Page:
It’s unclear whether the Red Sox ever seriously considered Adam LaRoche to be a Plan B, but his contract with the Nationals makes completing a deal with Mike Napoli that much more important for Boston.
LaRoche agreed to a two-year contract with Washington on Tuesday, further slimming down an already slim first-base market. The Sox were wise to steer clear of going after the 33-year-old, but the LaRoche deal isn’t without some repercussions.
LaRoche’s new, two-year pact reportedly is worth $24 million in guaranteed money, which seems reasonable for a player coming off a season in which he hit 33 home runs, finished sixth in MVP voting, won a Silver Slugger award and earned Gold Glove honors. However, because the Nationals made LaRoche a qualifying offer earlier in the offseason (which he rejected), other teams would have had to surrender a draft pick to the Nats as compensation if they elected to sign the first baseman.
That draft pick requirement is what seems to have been a turn-off for most, including the Red Sox, who would have parted ways with a second-round pick had they signed LaRoche. Signing LaRoche also would have cost Boston — or any other team, for that matter — the money assigned to the pick in its draft pool, further complicating matters.
Sure, LaRoche is a fine player, and one who deserves to cash in on his breakout season during a walk year. But when you couple the compensation factor with the financial commitment required to obtain his services, it was just too much of a gamble for teams outside the nation’s capital.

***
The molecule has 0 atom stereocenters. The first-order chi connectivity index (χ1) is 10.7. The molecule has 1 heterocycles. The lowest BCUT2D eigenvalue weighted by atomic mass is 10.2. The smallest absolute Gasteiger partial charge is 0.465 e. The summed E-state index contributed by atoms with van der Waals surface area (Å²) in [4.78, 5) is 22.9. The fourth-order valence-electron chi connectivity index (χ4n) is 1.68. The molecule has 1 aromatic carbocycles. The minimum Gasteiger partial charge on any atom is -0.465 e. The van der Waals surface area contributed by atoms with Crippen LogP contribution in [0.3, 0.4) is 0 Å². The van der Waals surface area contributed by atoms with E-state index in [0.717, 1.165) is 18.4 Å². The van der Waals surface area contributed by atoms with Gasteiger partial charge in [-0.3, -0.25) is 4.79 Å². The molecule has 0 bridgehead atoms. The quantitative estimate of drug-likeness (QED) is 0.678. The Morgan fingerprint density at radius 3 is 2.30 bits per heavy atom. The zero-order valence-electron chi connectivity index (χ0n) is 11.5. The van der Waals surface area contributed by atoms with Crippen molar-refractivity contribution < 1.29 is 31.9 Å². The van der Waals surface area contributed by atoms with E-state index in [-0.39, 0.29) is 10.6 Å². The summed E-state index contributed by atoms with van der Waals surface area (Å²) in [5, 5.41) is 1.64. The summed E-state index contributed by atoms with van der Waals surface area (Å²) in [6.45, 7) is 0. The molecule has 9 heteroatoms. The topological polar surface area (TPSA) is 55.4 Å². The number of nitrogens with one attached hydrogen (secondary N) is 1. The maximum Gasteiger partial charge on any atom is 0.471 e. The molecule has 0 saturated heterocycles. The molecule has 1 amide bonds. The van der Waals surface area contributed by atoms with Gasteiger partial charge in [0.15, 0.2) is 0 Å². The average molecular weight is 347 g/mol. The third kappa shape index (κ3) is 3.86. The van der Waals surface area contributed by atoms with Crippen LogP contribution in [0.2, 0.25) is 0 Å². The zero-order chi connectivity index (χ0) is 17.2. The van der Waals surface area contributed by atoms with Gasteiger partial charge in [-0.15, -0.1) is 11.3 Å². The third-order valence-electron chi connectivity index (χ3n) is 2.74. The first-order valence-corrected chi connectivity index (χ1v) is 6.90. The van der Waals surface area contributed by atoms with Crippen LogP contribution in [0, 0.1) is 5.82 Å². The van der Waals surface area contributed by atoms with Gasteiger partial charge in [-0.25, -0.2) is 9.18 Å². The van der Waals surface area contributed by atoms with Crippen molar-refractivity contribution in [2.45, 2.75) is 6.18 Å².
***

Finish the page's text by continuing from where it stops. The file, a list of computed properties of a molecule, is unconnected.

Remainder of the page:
That’s why Napoli — who reportedly agreed to a three-year, $39 million contract with the Red Sox earlier this offseason before a preexisting hip issue raised a red flag during his physical — has always been the better option. The Red Sox have stressed the importance of getting back to focusing on player development, so giving up a second-round pick — by virtue of having one of the 10 worst records in baseball last season — was hardly an ideal situation for what could ultimately be a boom-or-bust, short-term fix. At least with Napoli, no draft compensation is required, as the Rangers elected to not make him a qualifying offer.
All has been pretty quiet on the Napoli front since reports regarding the contract holdup surfaced. Red Sox general manager Ben Cherington has been mum on the topic, and the overriding presumption is that the Sox are still focused on landing Napoli, even if they’d now like to do so under new terms. But while The Boston Globe’s Peter Abraham reported on Monday that the Sox are “hopeful” a deal will get done with Napoli, LaRoche’s signing makes life a little bit trickier for the Boston front office.
Abraham reports that it’s believed Napoli hasn’t spoken to other teams since initially coming to terms on a deal with the Red Sox. Still, with LaRoche off the board, it wouldn’t be shocking if other teams at least picked up the phone to check in on Napoli’s status. That might not play much of a role in what ends up happening in this situation, but the simple fact is that the Red Sox lost a bit of leverage in their quest to sign Napoli under more team-friendly terms.
As mentioned, it’s unclear if the Red Sox were ever serious players for LaRoche, but there were at least reports floating around that Boston had contacted the first baseman. While this is pure speculation, it’s reasonable to think that the Red Sox may have been making a concerted effort to apply some heat on Napoli’s camp during the negotiating process. And if that’s the case, they no longer have such a luxury with LaRoche returning to Washington.
Now, there really isn’t a comparable first baseman that the Red Sox can turn to while also trying to land Napoli. Lance Berkman signed with the Rangers, and the list of available names is limited to the Carlos Lees, Aubrey Huffs and Casey Kotchmans of the world — hardly an exciting group.
At the end of the day, Napoli could end up being the Red Sox’ starting first baseman on Opening Day. It appears the Sox have wanted that all along, and it makes too much sense. But with LaRoche returning to Washington, and the crop of available first basemen looking less and less appetizing by the day, it has become even more essential for Cherington to make the Napoli wish a reality.
Mike Napoli photo (right) via Facebook/Mike Napoli